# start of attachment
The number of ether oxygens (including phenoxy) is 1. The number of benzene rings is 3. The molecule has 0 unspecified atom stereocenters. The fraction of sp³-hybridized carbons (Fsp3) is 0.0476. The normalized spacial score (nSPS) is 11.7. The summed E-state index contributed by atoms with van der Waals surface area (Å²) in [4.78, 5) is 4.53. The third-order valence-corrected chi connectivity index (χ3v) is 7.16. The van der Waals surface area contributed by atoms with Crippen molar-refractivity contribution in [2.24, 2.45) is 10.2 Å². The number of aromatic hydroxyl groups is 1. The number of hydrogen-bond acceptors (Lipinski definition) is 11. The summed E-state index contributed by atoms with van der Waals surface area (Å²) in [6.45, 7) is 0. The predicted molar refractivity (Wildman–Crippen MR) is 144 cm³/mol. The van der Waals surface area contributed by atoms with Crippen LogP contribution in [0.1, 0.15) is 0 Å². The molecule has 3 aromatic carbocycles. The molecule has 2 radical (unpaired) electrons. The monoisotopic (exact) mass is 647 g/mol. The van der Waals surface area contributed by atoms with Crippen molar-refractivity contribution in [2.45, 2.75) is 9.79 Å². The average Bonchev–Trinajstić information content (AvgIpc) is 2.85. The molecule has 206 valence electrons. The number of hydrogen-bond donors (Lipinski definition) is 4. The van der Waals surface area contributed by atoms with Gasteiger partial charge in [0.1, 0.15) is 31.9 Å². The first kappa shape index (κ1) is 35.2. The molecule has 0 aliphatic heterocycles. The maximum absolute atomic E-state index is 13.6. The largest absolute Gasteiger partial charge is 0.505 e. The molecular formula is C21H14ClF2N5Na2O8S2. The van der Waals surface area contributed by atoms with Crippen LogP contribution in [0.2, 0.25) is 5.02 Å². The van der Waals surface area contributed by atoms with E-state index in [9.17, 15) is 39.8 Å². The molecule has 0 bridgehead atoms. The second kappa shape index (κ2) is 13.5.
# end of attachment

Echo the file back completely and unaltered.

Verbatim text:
The number of ether oxygens (including phenoxy) is 1. The number of benzene rings is 3. The molecule has 0 unspecified atom stereocenters. The fraction of sp³-hybridized carbons (Fsp3) is 0.0476. The normalized spacial score (nSPS) is 11.7. The summed E-state index contributed by atoms with van der Waals surface area (Å²) in [4.78, 5) is 4.53. The third-order valence-corrected chi connectivity index (χ3v) is 7.16. The van der Waals surface area contributed by atoms with Crippen molar-refractivity contribution in [2.24, 2.45) is 10.2 Å². The number of aromatic hydroxyl groups is 1. The number of hydrogen-bond acceptors (Lipinski definition) is 11. The summed E-state index contributed by atoms with van der Waals surface area (Å²) in [6.45, 7) is 0. The predicted molar refractivity (Wildman–Crippen MR) is 144 cm³/mol. The van der Waals surface area contributed by atoms with Crippen LogP contribution in [0.1, 0.15) is 0 Å². The molecule has 3 aromatic carbocycles. The molecule has 2 radical (unpaired) electrons. The monoisotopic (exact) mass is 647 g/mol. The van der Waals surface area contributed by atoms with Crippen molar-refractivity contribution in [2.45, 2.75) is 9.79 Å². The average Bonchev–Trinajstić information content (AvgIpc) is 2.85. The molecule has 206 valence electrons. The number of hydrogen-bond donors (Lipinski definition) is 4. The van der Waals surface area contributed by atoms with Gasteiger partial charge in [0.1, 0.15) is 31.9 Å². The first kappa shape index (κ1) is 35.2. The molecule has 0 aliphatic heterocycles. The maximum absolute atomic E-state index is 13.6. The largest absolute Gasteiger partial charge is 0.505 e. The molecular formula is C21H14ClF2N5Na2O8S2. The van der Waals surface area contributed by atoms with Crippen LogP contribution in [0.2, 0.25) is 5.02 Å². The van der Waals surface area contributed by atoms with E-state index in [9.17, 15) is 39.8 Å². The molecule has 0 bridgehead atoms. The second kappa shape index (κ2) is 13.5.